Two US Navy destroyers — USS Donald Cook and USS Porter — are approaching the Syrian cost, each armed with between 56 and 96 Tomahawk cruise missiles, one of the deadliest precision weapons of modern times.
These sea-based missiles with a strike radius of up to 2,500 km can be fitted with various warheads, depending on the commanders’ objectives.
The Kremlin has already threatened to shoot down US missiles if the lives of Russian advisers and military personnel in Syria are put at risk.
But how does the Russian anti-missile system in the Middle East operate, and how will the Russian military counteract the devastating power of the US Navy destroyers?
"The first line of defense is radio jamming with EW capabilities. They totally blind all the electronics and navigation systems of any missiles," Viktor Murakhovsky, editor-in-chief of the magazine Arsenal of the Fatherland, told Russia Beyond.
He recalled that the Donald Cook had been blinded by "small" EW means once before, in spring 2014 when it entered Russian territorial waters in the Black Sea.
"One of our Su-24s swooped down on the destroyer and disabled the vessel's radio-electronic equipment with its onboard Khibiny EW system. After this incident, some of the destroyer's crew submitted their resignation on returning home," he noted.
Moreover, such systems are found in the onboard equipment of aircraft and helicopters of all sizes, including some of the largest. For example, the IL-22 Porubshchik.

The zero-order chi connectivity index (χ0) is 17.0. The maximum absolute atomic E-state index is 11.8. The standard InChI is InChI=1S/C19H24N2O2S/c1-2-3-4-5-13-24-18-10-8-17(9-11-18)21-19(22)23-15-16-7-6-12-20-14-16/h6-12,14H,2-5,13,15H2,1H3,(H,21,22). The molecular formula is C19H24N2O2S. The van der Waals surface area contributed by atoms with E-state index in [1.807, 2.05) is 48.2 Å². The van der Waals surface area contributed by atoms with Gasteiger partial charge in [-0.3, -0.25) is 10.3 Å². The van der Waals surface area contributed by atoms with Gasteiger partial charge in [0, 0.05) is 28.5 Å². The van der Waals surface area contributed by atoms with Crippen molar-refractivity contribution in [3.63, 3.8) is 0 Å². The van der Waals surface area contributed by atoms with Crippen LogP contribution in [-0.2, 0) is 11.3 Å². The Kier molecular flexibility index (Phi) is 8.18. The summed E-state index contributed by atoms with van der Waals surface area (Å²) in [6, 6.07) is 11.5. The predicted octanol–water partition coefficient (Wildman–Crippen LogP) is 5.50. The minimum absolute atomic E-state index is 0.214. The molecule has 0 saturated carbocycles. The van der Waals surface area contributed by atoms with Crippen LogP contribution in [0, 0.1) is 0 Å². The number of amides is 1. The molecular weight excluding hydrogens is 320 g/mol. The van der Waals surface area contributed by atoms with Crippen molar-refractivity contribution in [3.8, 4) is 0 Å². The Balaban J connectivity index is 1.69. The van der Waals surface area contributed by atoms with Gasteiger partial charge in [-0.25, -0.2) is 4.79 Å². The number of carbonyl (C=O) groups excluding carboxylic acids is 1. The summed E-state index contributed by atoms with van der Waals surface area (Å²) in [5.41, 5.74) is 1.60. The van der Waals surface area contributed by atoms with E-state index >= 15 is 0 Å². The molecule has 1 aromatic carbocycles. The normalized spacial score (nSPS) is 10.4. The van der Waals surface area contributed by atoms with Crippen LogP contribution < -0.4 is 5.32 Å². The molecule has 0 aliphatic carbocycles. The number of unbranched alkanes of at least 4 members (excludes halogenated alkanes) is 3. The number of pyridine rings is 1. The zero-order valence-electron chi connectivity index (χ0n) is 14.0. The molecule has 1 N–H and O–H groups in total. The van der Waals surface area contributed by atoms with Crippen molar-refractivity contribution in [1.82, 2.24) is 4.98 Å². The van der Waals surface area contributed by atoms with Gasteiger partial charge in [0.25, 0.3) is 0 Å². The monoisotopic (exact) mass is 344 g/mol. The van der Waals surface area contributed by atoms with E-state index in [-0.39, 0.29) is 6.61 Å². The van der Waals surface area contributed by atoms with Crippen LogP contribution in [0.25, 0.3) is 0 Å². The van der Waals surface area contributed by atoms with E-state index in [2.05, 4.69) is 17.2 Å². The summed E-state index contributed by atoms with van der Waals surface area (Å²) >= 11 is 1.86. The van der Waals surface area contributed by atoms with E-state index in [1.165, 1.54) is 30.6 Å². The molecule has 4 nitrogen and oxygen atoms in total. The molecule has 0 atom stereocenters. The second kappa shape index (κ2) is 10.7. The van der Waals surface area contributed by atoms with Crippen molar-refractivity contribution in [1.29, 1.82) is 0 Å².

According to the design team, this aircraft can selectively knock out enemy equipment with its all-powerful jamming system, and also put the blinders on similar EW means in the enemy’s arsenal.
"Before the electronic jamming system kicks in, the aircraft scans the radio signals in its zone of activity. After detecting the traffic frequencies of the enemy's equipment, the operator on board the aircraft enables the jamming system in the required bandwidth," a defense industry source told Russia Beyond.
In addition to onboard systems, there are ground-based Krasnukha-4 EW complexes stationed around the Khemeimim airbase, Russia’s key stronghold in the Middle East. Their purpose is to suppress enemy "eavesdropping” and weapons guidance systems. The Krasnukha-4 blinds enemy radar systems to targets at a distance of 250 km.
Russia’s air defense in Syria is comprised of S-300 and S-400 surface-to-air missile systems.
These fearsome machines can detect targets at a range of 250-400 km. Meanwhile, S-300 and S-400 missiles can knock down incoming objects at a distance of 150 and 250 km, respectively. Not only that, enemy projectiles will be shot down even at speeds of up to 2.5 km per second.
The S-400 and S-300 can detect up to 36 objects on their radars, and each launcher can fire at 12 targets simultaneously.
Precise data on the number of installations and service personnel is classified as top secret. But it's known that the number of anti-missile, radar detection, tracking, and targeting systems can reach several dozen.
"The S-300 and S-400 complexes around the base are supported by Pantsir-S1 surface-to-air missile systems. This is a short-range anti-missile echelon that ‘mops up’ missiles that for some reason were not shot down by the long-range systems," Professor Vadim Kozyulin of the Academy of Military Sciences told Russia Beyond, adding that the Pantsir-S1 operates on targets at a range of 10-15 km.
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